I have watched the gradual destruction of the Atchafalaya Basin swamp due to the construction of levees and channels all my life. Worse than that, in the last 8 years, I have watched the demise of the rookery at Lake Martin due to human intrusion. When I first began doing tours at Lake Martin full-time in 1996, the rookery of wading birds there was considered the largest in North America. I went to Lake Martin because it was not only the most wildlife intensive place I have ever visited; it was clean, quiet, safe, convenient to locate and especially beautiful to see and photograph.
For the first four years I conducted tours into the rookery, and though I was aware of the poaching of birds and alligators, I watched it expand in population and area. Since 2000, I have witnessed a gradual and "mysterious" disappearance of the birds that once nested there, as well as a decline in the alligator population. At present the bird population accounts for only about 5% of those that once nested there.
If you were with me on a tour between 1996-2001, I especially welcome your input here and I would like to hear from you. I will offer my explanation for the conditions that led to the disappearance of the birds in great detail later. For an article detailing a local professional photographer's observations and opinions regarding you can go to "Lake Martin Tragedy" and read Charlie Bush's story.
Because most swamp tours in Louisiana are tourist traps, which operate big boats with a large number of people in one group taking a little ride around the lake, or down a canal or bayou, many people leave Louisiana convinced that all the tours are operated that way. This type of tour is especially prevalent in and around the New Orleans area. These large boats fail to penetrate the dense, flooded cypress and tupelo forest where the birds and other swamp creatures congregate.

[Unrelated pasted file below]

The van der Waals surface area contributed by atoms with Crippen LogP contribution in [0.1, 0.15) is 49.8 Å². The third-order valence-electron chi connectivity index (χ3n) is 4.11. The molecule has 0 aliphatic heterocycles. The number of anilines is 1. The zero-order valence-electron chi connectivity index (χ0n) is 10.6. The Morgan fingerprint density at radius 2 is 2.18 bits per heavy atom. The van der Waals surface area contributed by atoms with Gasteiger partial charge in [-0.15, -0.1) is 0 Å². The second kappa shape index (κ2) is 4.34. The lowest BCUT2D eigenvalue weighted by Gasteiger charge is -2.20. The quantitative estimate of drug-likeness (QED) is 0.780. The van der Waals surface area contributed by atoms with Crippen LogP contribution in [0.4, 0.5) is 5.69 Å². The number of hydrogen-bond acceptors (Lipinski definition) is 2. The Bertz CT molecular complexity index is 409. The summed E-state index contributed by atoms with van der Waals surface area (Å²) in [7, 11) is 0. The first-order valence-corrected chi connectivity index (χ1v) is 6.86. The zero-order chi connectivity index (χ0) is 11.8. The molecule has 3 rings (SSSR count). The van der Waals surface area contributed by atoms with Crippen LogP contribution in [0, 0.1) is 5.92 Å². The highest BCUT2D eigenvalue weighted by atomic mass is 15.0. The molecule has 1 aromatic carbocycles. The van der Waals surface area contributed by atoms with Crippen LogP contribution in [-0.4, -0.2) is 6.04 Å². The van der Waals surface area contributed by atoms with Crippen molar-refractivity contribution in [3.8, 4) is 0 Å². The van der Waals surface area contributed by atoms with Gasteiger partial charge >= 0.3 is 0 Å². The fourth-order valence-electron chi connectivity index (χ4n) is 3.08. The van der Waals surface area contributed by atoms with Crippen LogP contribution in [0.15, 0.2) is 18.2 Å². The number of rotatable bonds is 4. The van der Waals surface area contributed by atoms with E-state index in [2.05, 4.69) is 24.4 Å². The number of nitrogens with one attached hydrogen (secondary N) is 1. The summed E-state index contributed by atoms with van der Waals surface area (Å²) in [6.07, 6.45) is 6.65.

The boat I do my tours in is locally known as a "crawfish boat," or crawfish skiff, which gives me an advantage over all other boats in the dense floating mats of submarine vegetation, and thick jungle-like flooded forests of the swamp.
Because of the ability of my boat to reach the ecologically-sensitive areas where wildlife is in great abundance, and my ability to establish a friendly relationship with the wildlife therein, I have been regarded by many tourists as operating the best tour in Louisiana.
Due to my success and the competitive nature of business, many tour operators are trying to copy my style, using a similar boat, but failing to understand the importance of establishing a relationship of respect and trust with the wilderness residents therein and they are wreaking havoc on wildlife as a result.
I have set up this blog for the benefit of tourists coming to Louisiana to help them find a quality tour and avoid the tourists traps. In addition to that, I also hope to expose those tour guides who are only in it for the money and who are doing tours in ecologically-sensitive areas in ways that are detrimental to wildlife.
I welcome and encourage you to comemnt on your experiences while in Louisiana doing swamp tours whether they are good or bad and I hope that this blog evolves to serve as an informational source for tourists trying to decide where to find what may be a once in a lifetime opportunity to experience the wilderness wetlands of Louisiana and get a taste of Cajun country in nature.
Marcus de la Houssaye